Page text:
(dailyRx News) ADHD in teens and young adults has been linked to unsafe driving. Many medications can be used to help with symptoms of ADHD, and safer driving may be a good “side effect.”
People of driving age with ADHD are more likely to have traffic tickets and accidents.
Vyvanse (lisdexamfetamine dimesylate), a long-acting stimulant used in the treatment of ADHD, now shows promise that it may also help improve driving safety for young adults with ADHD.
A recent study headed by Joseph Biederman, MD, of the Massachusetts General Hospital in Boston, asked 61 young adults between the ages of 18 and 26 who had ADHD to do a driving test in a simulator. Then they were given either Vyvanse or placebo for six weeks.
After six weeks, they were tested in the driving simulator again. The group taking Vyvanse showed improved safety while driving in the simulator.
The people taking Vyvanse responded 9 percent faster when they were presented with a surprise event. They also had 67 percent fewer collisions in the simulator.
Together, the researchers conclude that this shows that Vyvanse not only improves symptoms of ADHD but also improves driving safety in young adults with ADHD.
dailyRx spoke with Gina Pera, author and advocate for ADHD, about the findings of Dr. Biederman’s study.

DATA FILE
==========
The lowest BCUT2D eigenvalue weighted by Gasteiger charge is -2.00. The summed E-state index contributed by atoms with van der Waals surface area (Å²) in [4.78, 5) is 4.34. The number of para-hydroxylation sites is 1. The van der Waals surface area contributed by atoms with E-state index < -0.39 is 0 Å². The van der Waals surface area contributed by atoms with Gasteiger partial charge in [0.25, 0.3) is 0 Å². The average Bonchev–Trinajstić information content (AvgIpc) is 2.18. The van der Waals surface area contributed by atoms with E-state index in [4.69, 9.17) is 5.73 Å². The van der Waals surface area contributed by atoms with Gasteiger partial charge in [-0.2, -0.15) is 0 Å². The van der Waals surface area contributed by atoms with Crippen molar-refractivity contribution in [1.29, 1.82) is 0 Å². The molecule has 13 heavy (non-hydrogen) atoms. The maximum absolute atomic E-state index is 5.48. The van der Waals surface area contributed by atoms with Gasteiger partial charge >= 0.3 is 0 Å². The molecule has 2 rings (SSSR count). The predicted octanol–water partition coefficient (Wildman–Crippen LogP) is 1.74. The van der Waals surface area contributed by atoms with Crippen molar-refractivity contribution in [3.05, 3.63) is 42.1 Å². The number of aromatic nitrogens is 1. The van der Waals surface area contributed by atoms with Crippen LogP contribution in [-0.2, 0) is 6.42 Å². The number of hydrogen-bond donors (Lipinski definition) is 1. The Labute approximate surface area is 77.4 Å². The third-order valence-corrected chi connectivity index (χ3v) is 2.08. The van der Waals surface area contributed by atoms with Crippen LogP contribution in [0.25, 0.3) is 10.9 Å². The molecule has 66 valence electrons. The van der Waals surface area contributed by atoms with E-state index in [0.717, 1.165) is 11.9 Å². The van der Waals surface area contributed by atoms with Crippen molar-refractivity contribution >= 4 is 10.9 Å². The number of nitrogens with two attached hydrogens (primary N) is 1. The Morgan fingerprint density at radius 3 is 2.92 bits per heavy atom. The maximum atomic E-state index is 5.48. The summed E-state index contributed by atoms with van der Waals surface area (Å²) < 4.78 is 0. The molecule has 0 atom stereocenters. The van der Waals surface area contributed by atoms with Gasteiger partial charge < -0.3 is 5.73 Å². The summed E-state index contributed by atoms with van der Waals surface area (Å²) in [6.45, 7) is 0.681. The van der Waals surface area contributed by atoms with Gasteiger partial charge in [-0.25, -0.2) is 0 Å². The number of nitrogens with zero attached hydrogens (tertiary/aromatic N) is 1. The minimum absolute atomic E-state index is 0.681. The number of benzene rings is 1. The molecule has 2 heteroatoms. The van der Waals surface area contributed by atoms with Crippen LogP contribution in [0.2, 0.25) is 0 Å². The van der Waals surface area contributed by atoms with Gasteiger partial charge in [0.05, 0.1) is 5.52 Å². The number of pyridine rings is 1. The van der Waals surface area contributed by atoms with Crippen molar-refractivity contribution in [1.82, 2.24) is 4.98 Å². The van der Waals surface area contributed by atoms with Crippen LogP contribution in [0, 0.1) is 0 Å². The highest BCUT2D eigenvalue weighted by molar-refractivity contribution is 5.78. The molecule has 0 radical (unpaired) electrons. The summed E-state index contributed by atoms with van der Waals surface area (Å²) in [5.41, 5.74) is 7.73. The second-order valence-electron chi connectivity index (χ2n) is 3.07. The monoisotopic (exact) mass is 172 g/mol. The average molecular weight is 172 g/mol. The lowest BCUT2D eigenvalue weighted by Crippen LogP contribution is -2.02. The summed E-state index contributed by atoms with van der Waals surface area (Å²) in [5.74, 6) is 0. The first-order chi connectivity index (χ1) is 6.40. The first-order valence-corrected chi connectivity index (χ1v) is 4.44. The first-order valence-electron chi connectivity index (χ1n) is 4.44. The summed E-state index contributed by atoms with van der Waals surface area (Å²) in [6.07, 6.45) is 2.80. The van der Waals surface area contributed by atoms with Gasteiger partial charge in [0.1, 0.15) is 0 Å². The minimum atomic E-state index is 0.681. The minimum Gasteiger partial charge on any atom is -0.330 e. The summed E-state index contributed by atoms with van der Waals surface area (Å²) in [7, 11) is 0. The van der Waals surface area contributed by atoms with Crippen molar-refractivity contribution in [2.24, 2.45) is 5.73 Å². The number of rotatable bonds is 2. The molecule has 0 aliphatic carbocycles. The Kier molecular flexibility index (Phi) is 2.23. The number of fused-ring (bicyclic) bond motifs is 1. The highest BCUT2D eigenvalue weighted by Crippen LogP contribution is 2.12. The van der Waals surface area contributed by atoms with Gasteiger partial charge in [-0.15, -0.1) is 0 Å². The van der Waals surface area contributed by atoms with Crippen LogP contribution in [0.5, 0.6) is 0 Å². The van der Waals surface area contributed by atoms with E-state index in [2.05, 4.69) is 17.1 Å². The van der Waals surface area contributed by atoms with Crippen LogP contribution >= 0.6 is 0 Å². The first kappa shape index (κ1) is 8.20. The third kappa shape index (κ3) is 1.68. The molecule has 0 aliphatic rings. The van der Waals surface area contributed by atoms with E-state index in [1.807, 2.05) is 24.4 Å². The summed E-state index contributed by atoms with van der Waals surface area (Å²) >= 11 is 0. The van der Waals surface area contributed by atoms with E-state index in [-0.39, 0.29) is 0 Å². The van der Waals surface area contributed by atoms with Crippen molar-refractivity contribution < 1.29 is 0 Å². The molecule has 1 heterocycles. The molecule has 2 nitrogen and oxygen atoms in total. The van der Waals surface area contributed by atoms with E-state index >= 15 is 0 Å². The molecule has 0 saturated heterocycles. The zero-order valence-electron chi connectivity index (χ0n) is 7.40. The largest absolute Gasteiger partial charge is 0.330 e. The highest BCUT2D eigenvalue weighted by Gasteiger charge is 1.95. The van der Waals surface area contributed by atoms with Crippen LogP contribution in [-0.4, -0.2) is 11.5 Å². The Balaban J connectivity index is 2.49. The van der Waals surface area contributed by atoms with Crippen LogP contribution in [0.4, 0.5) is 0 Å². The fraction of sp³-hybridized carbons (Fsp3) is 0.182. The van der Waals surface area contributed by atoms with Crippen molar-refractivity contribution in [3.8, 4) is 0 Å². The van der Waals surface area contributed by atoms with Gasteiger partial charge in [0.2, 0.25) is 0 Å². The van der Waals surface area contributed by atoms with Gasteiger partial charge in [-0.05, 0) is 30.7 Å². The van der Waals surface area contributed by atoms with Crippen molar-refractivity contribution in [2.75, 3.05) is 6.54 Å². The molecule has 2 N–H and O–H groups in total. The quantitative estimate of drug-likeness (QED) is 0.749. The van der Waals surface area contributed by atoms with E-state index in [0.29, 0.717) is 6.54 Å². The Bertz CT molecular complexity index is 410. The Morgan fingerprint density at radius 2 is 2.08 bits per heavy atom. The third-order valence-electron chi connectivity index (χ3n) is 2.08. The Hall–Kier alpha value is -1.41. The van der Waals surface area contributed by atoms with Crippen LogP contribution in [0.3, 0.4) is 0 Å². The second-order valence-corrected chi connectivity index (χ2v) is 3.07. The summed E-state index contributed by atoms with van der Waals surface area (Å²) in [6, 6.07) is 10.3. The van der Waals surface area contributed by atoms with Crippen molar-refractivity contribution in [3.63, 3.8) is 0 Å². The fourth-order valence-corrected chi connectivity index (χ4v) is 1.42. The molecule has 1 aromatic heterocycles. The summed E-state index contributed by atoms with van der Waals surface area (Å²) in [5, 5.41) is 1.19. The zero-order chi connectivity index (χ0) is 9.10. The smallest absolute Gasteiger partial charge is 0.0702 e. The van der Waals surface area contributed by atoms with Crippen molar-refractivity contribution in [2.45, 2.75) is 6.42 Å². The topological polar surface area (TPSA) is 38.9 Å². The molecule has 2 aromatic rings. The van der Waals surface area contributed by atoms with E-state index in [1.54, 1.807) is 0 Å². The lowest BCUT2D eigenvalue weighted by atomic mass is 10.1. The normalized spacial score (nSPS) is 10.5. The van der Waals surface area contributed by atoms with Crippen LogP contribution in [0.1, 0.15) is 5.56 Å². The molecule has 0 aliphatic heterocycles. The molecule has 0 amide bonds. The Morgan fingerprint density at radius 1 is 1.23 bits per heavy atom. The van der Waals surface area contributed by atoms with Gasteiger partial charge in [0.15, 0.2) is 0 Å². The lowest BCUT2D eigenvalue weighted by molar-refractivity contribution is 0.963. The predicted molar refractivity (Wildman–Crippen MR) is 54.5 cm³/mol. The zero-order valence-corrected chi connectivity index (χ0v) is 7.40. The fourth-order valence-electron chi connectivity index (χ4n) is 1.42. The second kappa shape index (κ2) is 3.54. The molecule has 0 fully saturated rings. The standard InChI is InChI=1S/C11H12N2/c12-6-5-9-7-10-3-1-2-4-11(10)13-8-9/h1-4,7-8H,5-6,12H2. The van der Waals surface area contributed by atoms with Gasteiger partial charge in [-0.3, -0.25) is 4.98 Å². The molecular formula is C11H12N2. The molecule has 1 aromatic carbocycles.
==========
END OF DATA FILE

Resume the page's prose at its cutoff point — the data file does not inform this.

She said, “This study, conducted by highly respected ADHD researchers, is important because it looks at young adults (as opposed to teens, the subject of most other research) and because it highlights the importance of extended medication coverage.“
Pera says that extended release medications, like Vyvanse, improve driving safety is important because they are able to offer benefits during rush hour “drive times”. Quick release medications may help with driving safety, but it may not be working in the morning or may wear off by evening.
When asked about the use of a simulator as a reflection of real world driving, Pera stated: “Some studies have used real-life driving tests and shown similar results. These studies are more limited for obvious reasons.”
Driving simulators seem to be a good parallel to real world driving, while being safer for the participants and the researchers.
Vyvanse is marketed by Shire US, Inc and costs approximately $130 per month.
Dr. Biederman’s study was published in the April issue of the Journal of Psychiatric Research. The study was funded by Shire US, Inc., but the paper notes that Shire had no role in the design of the study, collection of data, or writing of the report.
The authors of this paper report financial affiliations with multiple pharmaceutical companies, including Shire, AstraZeneca, Eli Lilly, and Janssen.